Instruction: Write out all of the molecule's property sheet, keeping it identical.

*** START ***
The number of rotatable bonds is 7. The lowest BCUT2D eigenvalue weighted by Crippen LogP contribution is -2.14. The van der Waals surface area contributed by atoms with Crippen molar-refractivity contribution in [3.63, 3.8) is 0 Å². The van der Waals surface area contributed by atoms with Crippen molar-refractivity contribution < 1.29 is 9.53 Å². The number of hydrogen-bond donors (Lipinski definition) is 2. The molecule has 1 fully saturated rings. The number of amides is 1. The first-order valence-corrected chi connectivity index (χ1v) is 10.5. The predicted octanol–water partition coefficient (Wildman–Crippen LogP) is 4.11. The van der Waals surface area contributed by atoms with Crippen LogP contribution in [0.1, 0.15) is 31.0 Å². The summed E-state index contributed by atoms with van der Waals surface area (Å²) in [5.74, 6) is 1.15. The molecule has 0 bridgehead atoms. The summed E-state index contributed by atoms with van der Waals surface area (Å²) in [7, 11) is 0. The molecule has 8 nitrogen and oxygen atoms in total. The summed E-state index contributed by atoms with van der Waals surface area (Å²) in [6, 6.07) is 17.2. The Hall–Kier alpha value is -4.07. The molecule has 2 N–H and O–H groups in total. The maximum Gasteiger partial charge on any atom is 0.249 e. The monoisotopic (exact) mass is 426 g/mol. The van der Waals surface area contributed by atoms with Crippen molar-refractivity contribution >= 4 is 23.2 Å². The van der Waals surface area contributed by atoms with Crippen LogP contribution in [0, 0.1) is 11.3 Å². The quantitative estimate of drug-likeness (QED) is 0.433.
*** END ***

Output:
The number of rotatable bonds is 7. The lowest BCUT2D eigenvalue weighted by Crippen LogP contribution is -2.14. The van der Waals surface area contributed by atoms with Crippen molar-refractivity contribution in [3.63, 3.8) is 0 Å². The van der Waals surface area contributed by atoms with Crippen molar-refractivity contribution < 1.29 is 9.53 Å². The number of hydrogen-bond donors (Lipinski definition) is 2. The molecule has 1 fully saturated rings. The number of amides is 1. The first-order valence-corrected chi connectivity index (χ1v) is 10.5. The predicted octanol–water partition coefficient (Wildman–Crippen LogP) is 4.11. The van der Waals surface area contributed by atoms with Crippen LogP contribution in [0.1, 0.15) is 31.0 Å². The summed E-state index contributed by atoms with van der Waals surface area (Å²) in [5.74, 6) is 1.15. The molecule has 0 bridgehead atoms. The summed E-state index contributed by atoms with van der Waals surface area (Å²) in [7, 11) is 0. The molecule has 8 nitrogen and oxygen atoms in total. The summed E-state index contributed by atoms with van der Waals surface area (Å²) in [6, 6.07) is 17.2. The Hall–Kier alpha value is -4.07. The molecule has 2 N–H and O–H groups in total. The maximum Gasteiger partial charge on any atom is 0.249 e. The monoisotopic (exact) mass is 426 g/mol. The van der Waals surface area contributed by atoms with Crippen molar-refractivity contribution >= 4 is 23.2 Å². The van der Waals surface area contributed by atoms with Crippen LogP contribution in [0, 0.1) is 11.3 Å². The quantitative estimate of drug-likeness (QED) is 0.433.